Daniel K. Inouye
United States Senator (deceased)
Senator Daniel K. Inouye was born in
Honolulu, Hawaii on September 7, 1924, and was named after a
Methodist minister who had adopted his mother. Young Dan Inouye
attended Honolulu public schools and earned pocket money by
parking cars at the old Honolulu Stadium and giving haircuts to
fellow students. Most of his earnings were spent on a flock of
homing pigeons, a postage stamp collection, parts for crystal
radio sets and chemistry sets.
On December 7, 1941, the fateful day
of the Japanese attack on Pearl Harbor, 17-year-old Dan Inouye
was one of the first Americans to handle civilian casualties in
the Pacific war. He had taken medical aid training and was
pressed into service as head of a first-aid litter team. He saw a
"lot of blood" and did not go home for a week.
In March 1943, 18-year-old Dan Inouye,
then a freshman in pre-medical studies at the University of
Hawaii, enlisted in the U.S. Army's 442nd Regimental Combat Team,
the famed "Go For Broke" regiment.
Inouye was soon promoted to the rank
of Sergeant and was designated as a combat platoon leader during
the Italian campaign. He slogged through nearly three bloody
months of the Rome Arno campaign with the U.S. Fifth Army.
In the fall of 1944, Inouye's unit was
shifted to the French Vosges Mountains and spent two of the
bloodiest weeks of the war rescuing a Texas Battalion surrounded
by German forces. The rescue of "The Lost Battalion" is listed in
the U.S. Army annals as one of the most significant military
battles of the century. Inouye lost ten pounds, became a platoon
leader and won the Bronze Star and a battlefield commission as a
Back in Italy, the 442nd was
assaulting a heavily defended hill in the closing months of the
war when Lieutenant Inouye was hit in his abdomen by a bullet
which came out his back, barely missing his spine. He continued
to lead the platoon and advanced alone against a machine gun nest
which had his men pinned down. He tossed two hand grenades with
devastating effect before his right arm was shattered by a German
rifle grenade at close range. Inouye threw his last grenade with
his left hand, attacked with a submachine gun and was finally
knocked down the hill by a bullet in the leg.
Dan Inouye spent 20 months in Army
hospitals after losing his right arm. On May 27, 1947, he was
honorably discharged and returned home as a Captain with a
Distinguished Service Cross (the second highest award for
military valor), Bronze Star, Purple Heart with cluster and 12
other medals and citations.
His Distinguished Service Cross was
recently upgraded to a Medal of Honor, the nation's highest award
for military valor. He received that medal from the President of
the United States on June 21, 2000.
With financial assistance from the G.I.
Bill, Inouye graduated from the University of Hawaii and the
George Washington University Law School. Then, he returned to
Hawaii and served as a Deputy Public Prosecutor for the city of
Honolulu. He broke into politics in 1954 with his election to the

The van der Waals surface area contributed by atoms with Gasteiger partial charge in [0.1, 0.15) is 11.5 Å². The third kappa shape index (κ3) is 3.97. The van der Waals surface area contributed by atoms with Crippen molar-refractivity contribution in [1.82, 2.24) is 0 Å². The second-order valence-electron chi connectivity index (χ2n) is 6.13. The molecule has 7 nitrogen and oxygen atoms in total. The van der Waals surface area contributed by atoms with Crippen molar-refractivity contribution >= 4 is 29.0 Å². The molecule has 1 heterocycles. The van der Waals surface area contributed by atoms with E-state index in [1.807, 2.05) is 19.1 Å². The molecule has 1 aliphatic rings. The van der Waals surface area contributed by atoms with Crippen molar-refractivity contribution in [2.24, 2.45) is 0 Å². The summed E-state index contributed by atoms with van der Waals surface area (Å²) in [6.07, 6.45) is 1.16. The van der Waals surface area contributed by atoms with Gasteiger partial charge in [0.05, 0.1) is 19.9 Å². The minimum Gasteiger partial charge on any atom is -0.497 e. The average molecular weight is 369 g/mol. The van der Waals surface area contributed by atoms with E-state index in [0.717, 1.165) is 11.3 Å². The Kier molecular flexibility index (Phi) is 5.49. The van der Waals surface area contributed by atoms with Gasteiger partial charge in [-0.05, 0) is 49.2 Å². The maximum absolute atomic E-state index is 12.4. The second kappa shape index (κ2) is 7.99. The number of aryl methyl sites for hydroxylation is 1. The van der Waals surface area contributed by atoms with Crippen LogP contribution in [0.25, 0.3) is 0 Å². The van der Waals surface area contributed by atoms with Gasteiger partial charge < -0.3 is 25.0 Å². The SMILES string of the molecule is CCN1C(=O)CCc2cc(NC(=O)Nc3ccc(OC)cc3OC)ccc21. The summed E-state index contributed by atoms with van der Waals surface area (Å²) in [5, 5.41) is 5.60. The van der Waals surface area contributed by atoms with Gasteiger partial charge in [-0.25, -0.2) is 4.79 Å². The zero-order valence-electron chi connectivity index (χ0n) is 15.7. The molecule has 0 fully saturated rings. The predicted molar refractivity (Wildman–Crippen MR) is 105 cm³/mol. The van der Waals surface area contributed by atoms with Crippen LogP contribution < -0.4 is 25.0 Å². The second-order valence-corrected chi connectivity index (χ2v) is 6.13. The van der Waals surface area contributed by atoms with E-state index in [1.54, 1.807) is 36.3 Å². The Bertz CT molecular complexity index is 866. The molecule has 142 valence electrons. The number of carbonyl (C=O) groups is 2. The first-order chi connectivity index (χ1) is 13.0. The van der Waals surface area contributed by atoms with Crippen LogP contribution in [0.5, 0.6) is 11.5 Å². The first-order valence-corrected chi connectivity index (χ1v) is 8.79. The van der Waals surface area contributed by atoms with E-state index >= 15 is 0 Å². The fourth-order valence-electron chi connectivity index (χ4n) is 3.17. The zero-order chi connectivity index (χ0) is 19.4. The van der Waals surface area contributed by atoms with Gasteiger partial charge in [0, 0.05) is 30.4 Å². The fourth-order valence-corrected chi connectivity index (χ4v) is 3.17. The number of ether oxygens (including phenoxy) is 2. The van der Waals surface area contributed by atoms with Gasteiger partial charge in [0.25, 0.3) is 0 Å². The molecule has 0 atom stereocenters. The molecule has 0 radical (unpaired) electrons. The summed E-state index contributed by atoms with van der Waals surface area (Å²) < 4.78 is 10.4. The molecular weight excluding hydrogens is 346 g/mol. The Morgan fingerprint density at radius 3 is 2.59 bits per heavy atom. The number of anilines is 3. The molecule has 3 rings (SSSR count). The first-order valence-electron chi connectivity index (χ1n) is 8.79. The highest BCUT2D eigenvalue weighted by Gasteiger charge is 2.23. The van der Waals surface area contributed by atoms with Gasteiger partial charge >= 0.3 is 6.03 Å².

Territorial House of Representatives. He later won election to
the Territorial Senate.
When Hawaii became a state on August
21, 1959, Daniel Inouye won election to the United States House
of Representatives as the new state's first Congressman. He was
reelected to a full term in 1960. Elected to the United States
Senate in 1962, Inouye is currently serving his seventh
consecutive term in the Senate.
Senator Inouye has championed the
interests of Hawaii's people throughout his career. In 1993, he
was instrumental in engineering the restoration and return of
Kahoolawe, an island that had been used as target practice by the
military, to the State of Hawaii. He has also fought for improved
education and health care for all children, additional jobs for
Hawaii's economy, health and human services in rural communities,
affordable housing, and the protection of America's natural
A nationally known leader and the
third most senior member of the United States Senate, Senator
Inouye has played a major role in shaping the defense policies of
the United States. He has worked to strengthen the armed forces,
and enhance the quality of life for military personnel and their
To commemorate the third anniversary
of Hawaii statehood, Congressman Leo O'Brien of New York
reminisced about Senator Inouye's arrival on the national
political scene. His recollection of the day Inouye took the oath
of office in the House of Representatives was recorded in the
Tuesday last was the third anniversary
of the admission of Hawaii. Today is the third anniversary of one
of the most dramatic and moving scenes ever to occur in this
House. On that day, a young man, just elected to Congress from
the brand new state, walked into the well of the House and faced
the late Speaker Sam Rayburn.
The House was very still. It was about
to witness the swearing in, not only of the first Congressman
from Hawaii, but the first American of Japanese descent to serve
in either House of Congress.
"Raise your right hand and repeat
after me," intoned Speaker Rayburn.
The hush deepened as the young
Congressman raised not his right hand but his left and he
repeated the oath of office.
There was no right hand, Mr. Speaker.
It had been lost in combat by that young American soldier in
World War II. Who can deny that, at that moment, a ton of
prejudice slipped quietly to the floor of the House of